x Abu Dhabi, UAEFriday 19 January 2018

Shisha more toxic than cigarettes, claims study

UK research group reignites debate over the dangers to health of water pipes.

Report by UK research group reignites debate over the dangers to health of water pipes, with one critic dismissing it as 'scaremongering.'
Report by UK research group reignites debate over the dangers to health of water pipes, with one critic dismissing it as 'scaremongering.'

ABU DHABI // Take any random group of people in the UAE, and chances are there will be one who has heard that shisha smoking is a bigger health hazard than cigarettes, another will believe it is about the same, but few will claim it does no harm.

A recent study in Britain could help clarify the debate. The Centre for Tobacco Control Research found that a half-hour shisha session exposed the individual to carbon monoxide levels equivalent at least to smoking four or five cigarettes. According to the centre's Dr Hilary Wareing, a shisha session - defined as one in which 10mg of fruit tobacco is smoked for 30 minutes - gave carbon monoxide levels four or five times higher than a cigarette.

At worst, shisha smoking could be 400 to 450 times as harmful as cigarettes, she said. The level of intake varied with differences in smokers' inhalations. The study's tests, as reported by the BBC, showed that shisha smokers had 40 to 70 parts of carbon monoxide per million parts of air (ppm) in their breath - affecting 8 to 12 per cent of their blood. In comparison, a light smoker typically has 10-20 ppm in his or her breath.

But academics are divided on the findings, with another researcher, Paris-based Dr Kamal Chaouachi, telling media that the report was "scaremongering" and questioning it for not having been published in a scientific journal. According to Dr Bassam Mahboub, a chest physician and vice chairman of the Emirates Respiratory Society, previous studies indicated that one shisha session exposed the smoker to as much nicotine as a packet of cigarettes.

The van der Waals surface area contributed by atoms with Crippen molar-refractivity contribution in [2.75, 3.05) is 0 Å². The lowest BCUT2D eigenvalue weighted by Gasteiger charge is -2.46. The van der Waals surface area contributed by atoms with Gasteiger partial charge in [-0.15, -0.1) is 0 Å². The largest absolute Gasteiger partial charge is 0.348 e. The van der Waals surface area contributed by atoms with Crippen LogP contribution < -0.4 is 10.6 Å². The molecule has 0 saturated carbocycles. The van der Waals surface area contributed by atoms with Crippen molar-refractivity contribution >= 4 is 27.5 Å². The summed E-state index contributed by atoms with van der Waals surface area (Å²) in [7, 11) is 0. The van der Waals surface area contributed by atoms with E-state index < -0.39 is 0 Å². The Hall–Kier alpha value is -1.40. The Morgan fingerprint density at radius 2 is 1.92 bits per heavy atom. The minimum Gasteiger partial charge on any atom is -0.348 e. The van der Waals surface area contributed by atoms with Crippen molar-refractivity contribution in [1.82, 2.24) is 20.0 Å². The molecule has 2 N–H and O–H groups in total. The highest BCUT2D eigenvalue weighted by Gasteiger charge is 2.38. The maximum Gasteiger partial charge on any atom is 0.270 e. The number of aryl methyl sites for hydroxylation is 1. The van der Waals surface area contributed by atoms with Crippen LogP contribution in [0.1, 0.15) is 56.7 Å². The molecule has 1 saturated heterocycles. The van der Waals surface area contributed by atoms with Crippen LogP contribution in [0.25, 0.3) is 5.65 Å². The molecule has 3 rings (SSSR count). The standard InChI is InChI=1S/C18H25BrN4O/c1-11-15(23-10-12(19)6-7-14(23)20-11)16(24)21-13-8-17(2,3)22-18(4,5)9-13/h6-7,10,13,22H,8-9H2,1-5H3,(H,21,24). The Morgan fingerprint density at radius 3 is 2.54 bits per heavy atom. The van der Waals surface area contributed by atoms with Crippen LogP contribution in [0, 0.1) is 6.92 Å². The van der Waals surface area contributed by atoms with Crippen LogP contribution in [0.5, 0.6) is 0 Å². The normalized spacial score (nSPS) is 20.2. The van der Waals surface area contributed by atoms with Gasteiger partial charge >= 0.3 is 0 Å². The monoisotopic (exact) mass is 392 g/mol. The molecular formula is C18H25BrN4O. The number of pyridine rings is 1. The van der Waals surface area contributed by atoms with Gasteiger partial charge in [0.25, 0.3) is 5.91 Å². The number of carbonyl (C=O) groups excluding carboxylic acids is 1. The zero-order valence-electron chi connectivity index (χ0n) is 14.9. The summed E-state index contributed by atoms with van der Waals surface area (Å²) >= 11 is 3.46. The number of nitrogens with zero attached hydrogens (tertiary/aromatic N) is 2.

Shisha also tended to increase blood pressure and could increase the risk of heart attacks, he said, as well as cancer. "By using this smoking method, you're inhaling through a pipe and it goes to the inner parts of your lungs," Dr Mahboub said. That would "most likely" expose the smoker to risks of cancer. Shisha smokers in the capital acknowledged there were health risks, but some felt that by limiting their time with the water pipe and even altering the way they used it, they could reduce the harmful effects.

Eslam Nafie, 40, a banker from Egypt, is one smoker who has been trying to modify his method of smoking to rotect his health. "I take some of the fresh air before I inhale the smoke itself," he said. When he starts to "feel the effects" - if his throat seems "clogged" - Mr Nafie cuts back. "I don't smoke often," he said, adding that for him, shisha was more of a social thing. Similarly, Sultan Mohammed, 27, an Emirati policeman, said he smoked shisha about once every five days. "I know it's bad, but you come here and you are happy," he said as he puffed on a shisha in a cafe in Abu Dhabi.

A shisha cafe owner in the capital said that while the habit might not be good for health, the same could be said for many daily activities, such as drinking tea or coffee. "If you look at 90 per cent of the products being sold here and consumed, they're bad," he said. "Some people wake up in the morning and have a cup of coffee, some have a cigarette, some a shisha. It's personal preference." Mohammed al Jenaibe, a 49-year-old Emirati public relations officer, believes shisha does about as much damage as cigarettes. He said he smoked for about an hour a day, but if there were no health risks, he might indulge more often.

"I feel the effects on the health. I feel a pain sometimes here," he said, putting a hand on his chest. Because shisha is a social activity, it is difficult to tell people they should stop, according to Dr Abdul Rehman Shihabi, a Dubai general practitioner. He said that if people did not over- indulge, they were unlikely to suffer major problems. "It goes through the water, it's a little bit less nicotine or carbon monoxide," he said, adding that he did not believe one shisha pipe was as harmful as five cigarettes.

"It's not healthy at all. Like anything with nicotine it's dangerous for the lungs, for the body, but only for heavy smokers." dbardsley@thenational.ae